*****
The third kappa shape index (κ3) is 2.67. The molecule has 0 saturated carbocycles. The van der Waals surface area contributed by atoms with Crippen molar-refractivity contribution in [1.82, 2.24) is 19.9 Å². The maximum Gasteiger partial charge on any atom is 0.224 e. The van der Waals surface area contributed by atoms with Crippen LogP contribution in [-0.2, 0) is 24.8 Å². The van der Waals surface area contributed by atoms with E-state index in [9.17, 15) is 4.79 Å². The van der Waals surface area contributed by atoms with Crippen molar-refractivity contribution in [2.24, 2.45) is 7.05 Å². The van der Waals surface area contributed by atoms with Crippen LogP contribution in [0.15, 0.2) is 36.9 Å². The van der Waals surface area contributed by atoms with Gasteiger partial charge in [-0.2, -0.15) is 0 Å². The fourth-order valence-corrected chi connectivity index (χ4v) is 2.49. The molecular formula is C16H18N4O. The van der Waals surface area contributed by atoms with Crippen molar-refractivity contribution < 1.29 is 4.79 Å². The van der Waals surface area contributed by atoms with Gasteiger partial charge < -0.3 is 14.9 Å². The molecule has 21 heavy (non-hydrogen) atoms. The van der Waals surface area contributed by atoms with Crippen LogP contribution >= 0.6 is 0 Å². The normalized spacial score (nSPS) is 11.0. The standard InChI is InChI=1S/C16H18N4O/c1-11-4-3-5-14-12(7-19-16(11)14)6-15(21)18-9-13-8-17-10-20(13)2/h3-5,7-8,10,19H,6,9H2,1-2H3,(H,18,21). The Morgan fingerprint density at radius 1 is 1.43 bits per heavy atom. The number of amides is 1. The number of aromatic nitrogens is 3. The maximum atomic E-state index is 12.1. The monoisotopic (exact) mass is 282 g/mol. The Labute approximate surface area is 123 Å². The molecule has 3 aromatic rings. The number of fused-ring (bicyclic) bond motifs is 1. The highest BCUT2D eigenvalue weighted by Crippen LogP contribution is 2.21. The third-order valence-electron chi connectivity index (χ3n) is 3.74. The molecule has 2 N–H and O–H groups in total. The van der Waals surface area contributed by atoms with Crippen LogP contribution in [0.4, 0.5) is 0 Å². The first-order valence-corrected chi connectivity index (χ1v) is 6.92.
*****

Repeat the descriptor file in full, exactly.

The third kappa shape index (κ3) is 2.67. The molecule has 0 saturated carbocycles. The van der Waals surface area contributed by atoms with Crippen molar-refractivity contribution in [1.82, 2.24) is 19.9 Å². The maximum Gasteiger partial charge on any atom is 0.224 e. The van der Waals surface area contributed by atoms with Crippen LogP contribution in [-0.2, 0) is 24.8 Å². The van der Waals surface area contributed by atoms with E-state index in [9.17, 15) is 4.79 Å². The van der Waals surface area contributed by atoms with Crippen molar-refractivity contribution in [2.24, 2.45) is 7.05 Å². The van der Waals surface area contributed by atoms with Crippen LogP contribution in [0.15, 0.2) is 36.9 Å². The van der Waals surface area contributed by atoms with Gasteiger partial charge in [-0.2, -0.15) is 0 Å². The fourth-order valence-corrected chi connectivity index (χ4v) is 2.49. The molecular formula is C16H18N4O. The van der Waals surface area contributed by atoms with Crippen molar-refractivity contribution < 1.29 is 4.79 Å². The van der Waals surface area contributed by atoms with Gasteiger partial charge < -0.3 is 14.9 Å². The molecule has 21 heavy (non-hydrogen) atoms. The van der Waals surface area contributed by atoms with Crippen LogP contribution >= 0.6 is 0 Å². The normalized spacial score (nSPS) is 11.0. The standard InChI is InChI=1S/C16H18N4O/c1-11-4-3-5-14-12(7-19-16(11)14)6-15(21)18-9-13-8-17-10-20(13)2/h3-5,7-8,10,19H,6,9H2,1-2H3,(H,18,21). The Morgan fingerprint density at radius 1 is 1.43 bits per heavy atom. The number of amides is 1. The number of aromatic nitrogens is 3. The maximum atomic E-state index is 12.1. The monoisotopic (exact) mass is 282 g/mol. The Labute approximate surface area is 123 Å². The molecule has 3 aromatic rings. The number of fused-ring (bicyclic) bond motifs is 1. The highest BCUT2D eigenvalue weighted by Crippen LogP contribution is 2.21. The third-order valence-electron chi connectivity index (χ3n) is 3.74. The molecule has 2 N–H and O–H groups in total. The van der Waals surface area contributed by atoms with Crippen LogP contribution in [0.4, 0.5) is 0 Å². The first-order valence-corrected chi connectivity index (χ1v) is 6.92.